6/11/2011 - BOISE, Idaho -- A fizz, then a sharp crack echoes from the walls of the Taco Bell Arena , not unlike the pyrotechnics often seen and heard at rock shows in the arena. This explosion, accompanied by a puff of white smoke, didn't have masses of concert goers cheering but was effective hands-on training for federal, state, and local first responders.
The 101st Weapons of Mass Destruction Civil Support Team (CST) completed the Improvised Explosive Device (IED) Awareness and Search Course June 5-10 at the Boise State Taco Bell Arena and stadium with state and local first responders. They recognized and responded to homemade explosives (HME). The Intent of the course is to educate first responders on the history of HMEs, show what a HME assembly lab looks like, how to find them, and eliminate the threat.
"If we setup a lab and build these explosives then we know what to look for down range (in a deployed location)," said Lloyd Stading, instructor and President of Defense Services International, LLC.
The Boise CST team hosted the event and invited first responders from all over Idaho to attend this valuable training. There were Boise fire fighters from the regional response team four and Twin Falls/Jerome regional response team five in attendance as well as the national training manager for the CST working group; overall nearly 30 trainees.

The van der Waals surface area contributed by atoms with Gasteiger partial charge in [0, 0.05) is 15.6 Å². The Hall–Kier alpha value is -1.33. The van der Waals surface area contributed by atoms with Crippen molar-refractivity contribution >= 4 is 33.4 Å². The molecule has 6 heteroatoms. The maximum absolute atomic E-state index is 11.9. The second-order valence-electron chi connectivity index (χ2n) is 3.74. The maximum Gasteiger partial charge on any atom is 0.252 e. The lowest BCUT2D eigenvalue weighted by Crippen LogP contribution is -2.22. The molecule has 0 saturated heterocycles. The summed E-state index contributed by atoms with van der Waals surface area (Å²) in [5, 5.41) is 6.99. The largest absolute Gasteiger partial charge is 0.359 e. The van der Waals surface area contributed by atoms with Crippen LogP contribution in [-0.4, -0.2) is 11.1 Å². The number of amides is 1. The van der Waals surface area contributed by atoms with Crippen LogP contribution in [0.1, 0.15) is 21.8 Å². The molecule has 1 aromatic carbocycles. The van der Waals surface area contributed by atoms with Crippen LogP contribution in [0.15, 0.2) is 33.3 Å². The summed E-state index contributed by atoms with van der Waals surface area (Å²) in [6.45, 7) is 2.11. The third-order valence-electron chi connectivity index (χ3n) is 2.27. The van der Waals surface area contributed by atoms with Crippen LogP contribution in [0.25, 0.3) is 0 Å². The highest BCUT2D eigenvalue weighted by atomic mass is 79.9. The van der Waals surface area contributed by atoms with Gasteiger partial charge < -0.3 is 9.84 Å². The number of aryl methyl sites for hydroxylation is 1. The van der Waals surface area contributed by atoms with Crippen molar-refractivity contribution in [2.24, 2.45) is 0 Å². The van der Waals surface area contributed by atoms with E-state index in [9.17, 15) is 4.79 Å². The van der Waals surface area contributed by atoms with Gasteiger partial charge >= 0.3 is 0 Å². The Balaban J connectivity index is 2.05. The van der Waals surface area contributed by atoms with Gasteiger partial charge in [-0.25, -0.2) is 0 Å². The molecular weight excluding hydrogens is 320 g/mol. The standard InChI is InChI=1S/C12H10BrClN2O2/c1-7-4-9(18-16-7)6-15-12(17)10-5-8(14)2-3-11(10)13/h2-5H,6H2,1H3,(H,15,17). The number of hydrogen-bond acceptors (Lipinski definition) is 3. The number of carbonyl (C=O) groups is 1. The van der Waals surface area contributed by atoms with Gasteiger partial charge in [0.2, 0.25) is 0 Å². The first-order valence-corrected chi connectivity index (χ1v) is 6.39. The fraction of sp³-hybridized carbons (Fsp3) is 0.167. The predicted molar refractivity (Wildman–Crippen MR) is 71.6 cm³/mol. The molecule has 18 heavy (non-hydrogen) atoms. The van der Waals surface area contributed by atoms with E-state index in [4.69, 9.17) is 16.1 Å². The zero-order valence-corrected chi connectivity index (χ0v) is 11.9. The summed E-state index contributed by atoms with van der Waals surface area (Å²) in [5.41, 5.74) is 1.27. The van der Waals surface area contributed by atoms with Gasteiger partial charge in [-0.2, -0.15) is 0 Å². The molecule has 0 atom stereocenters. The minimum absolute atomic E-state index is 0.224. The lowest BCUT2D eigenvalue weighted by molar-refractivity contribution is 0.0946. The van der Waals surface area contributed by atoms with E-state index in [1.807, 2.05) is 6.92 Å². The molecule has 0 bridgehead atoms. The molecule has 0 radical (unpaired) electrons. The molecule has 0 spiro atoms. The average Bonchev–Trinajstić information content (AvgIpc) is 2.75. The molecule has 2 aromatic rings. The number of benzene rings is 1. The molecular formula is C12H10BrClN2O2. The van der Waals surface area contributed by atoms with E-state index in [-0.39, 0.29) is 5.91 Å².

Of 57 CST teams nationwide, the 22-member full-time Boise team is considered one of the best in the nation. They support civil authorities at domestic chemical, biological, radiological, nuclear or explosive incident sites by identifying hazardous agents or substances, assessing current and projected consequences, and advise on response measures.
"Of the 57 CST teams, I've worked with 49 of them and Idaho has one of the best nationwide," said Stading. "They reach out to other civil authorities and have worked hard to develop relationships."